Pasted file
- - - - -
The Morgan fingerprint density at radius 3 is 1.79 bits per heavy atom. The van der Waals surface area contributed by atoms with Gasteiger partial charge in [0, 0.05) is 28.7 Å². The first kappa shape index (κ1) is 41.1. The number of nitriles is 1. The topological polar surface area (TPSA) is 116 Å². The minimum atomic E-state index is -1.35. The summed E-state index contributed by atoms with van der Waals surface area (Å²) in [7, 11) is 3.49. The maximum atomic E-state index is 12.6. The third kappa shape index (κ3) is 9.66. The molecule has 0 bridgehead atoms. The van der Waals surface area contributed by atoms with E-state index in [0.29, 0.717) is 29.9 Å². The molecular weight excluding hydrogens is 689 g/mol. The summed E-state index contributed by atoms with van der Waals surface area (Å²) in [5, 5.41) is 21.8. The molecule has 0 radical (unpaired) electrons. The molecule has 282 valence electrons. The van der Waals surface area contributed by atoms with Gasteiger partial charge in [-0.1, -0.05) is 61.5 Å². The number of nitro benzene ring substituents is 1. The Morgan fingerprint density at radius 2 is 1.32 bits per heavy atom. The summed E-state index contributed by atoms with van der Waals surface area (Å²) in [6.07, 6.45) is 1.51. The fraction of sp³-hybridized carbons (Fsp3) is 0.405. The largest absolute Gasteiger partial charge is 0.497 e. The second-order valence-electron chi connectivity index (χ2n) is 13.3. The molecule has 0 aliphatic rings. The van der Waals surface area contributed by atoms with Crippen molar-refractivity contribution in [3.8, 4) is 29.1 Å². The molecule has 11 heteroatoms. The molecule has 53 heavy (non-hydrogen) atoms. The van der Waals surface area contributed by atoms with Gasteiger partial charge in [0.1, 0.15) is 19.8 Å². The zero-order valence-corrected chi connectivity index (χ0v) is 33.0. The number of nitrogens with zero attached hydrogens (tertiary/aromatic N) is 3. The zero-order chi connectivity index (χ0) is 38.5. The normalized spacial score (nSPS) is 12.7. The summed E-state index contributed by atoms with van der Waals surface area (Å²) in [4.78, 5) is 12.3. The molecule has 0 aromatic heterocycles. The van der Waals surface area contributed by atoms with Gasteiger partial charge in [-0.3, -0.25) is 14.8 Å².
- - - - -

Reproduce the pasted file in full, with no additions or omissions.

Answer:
The Morgan fingerprint density at radius 3 is 1.79 bits per heavy atom. The van der Waals surface area contributed by atoms with Gasteiger partial charge in [0, 0.05) is 28.7 Å². The first kappa shape index (κ1) is 41.1. The number of nitriles is 1. The topological polar surface area (TPSA) is 116 Å². The minimum atomic E-state index is -1.35. The summed E-state index contributed by atoms with van der Waals surface area (Å²) in [7, 11) is 3.49. The maximum atomic E-state index is 12.6. The third kappa shape index (κ3) is 9.66. The molecule has 0 bridgehead atoms. The van der Waals surface area contributed by atoms with E-state index in [0.29, 0.717) is 29.9 Å². The molecular weight excluding hydrogens is 689 g/mol. The summed E-state index contributed by atoms with van der Waals surface area (Å²) in [5, 5.41) is 21.8. The molecule has 0 radical (unpaired) electrons. The molecule has 282 valence electrons. The van der Waals surface area contributed by atoms with Gasteiger partial charge in [-0.1, -0.05) is 61.5 Å². The number of nitro benzene ring substituents is 1. The Morgan fingerprint density at radius 2 is 1.32 bits per heavy atom. The summed E-state index contributed by atoms with van der Waals surface area (Å²) in [6.07, 6.45) is 1.51. The fraction of sp³-hybridized carbons (Fsp3) is 0.405. The largest absolute Gasteiger partial charge is 0.497 e. The second-order valence-electron chi connectivity index (χ2n) is 13.3. The molecule has 0 aliphatic rings. The van der Waals surface area contributed by atoms with Crippen molar-refractivity contribution in [3.8, 4) is 29.1 Å². The molecule has 11 heteroatoms. The molecule has 53 heavy (non-hydrogen) atoms. The van der Waals surface area contributed by atoms with Gasteiger partial charge in [0.1, 0.15) is 19.8 Å². The zero-order valence-corrected chi connectivity index (χ0v) is 33.0. The number of nitrogens with zero attached hydrogens (tertiary/aromatic N) is 3. The zero-order chi connectivity index (χ0) is 38.5. The normalized spacial score (nSPS) is 12.7. The summed E-state index contributed by atoms with van der Waals surface area (Å²) in [4.78, 5) is 12.3. The molecule has 0 aromatic heterocycles. The van der Waals surface area contributed by atoms with Gasteiger partial charge in [-0.3, -0.25) is 14.8 Å².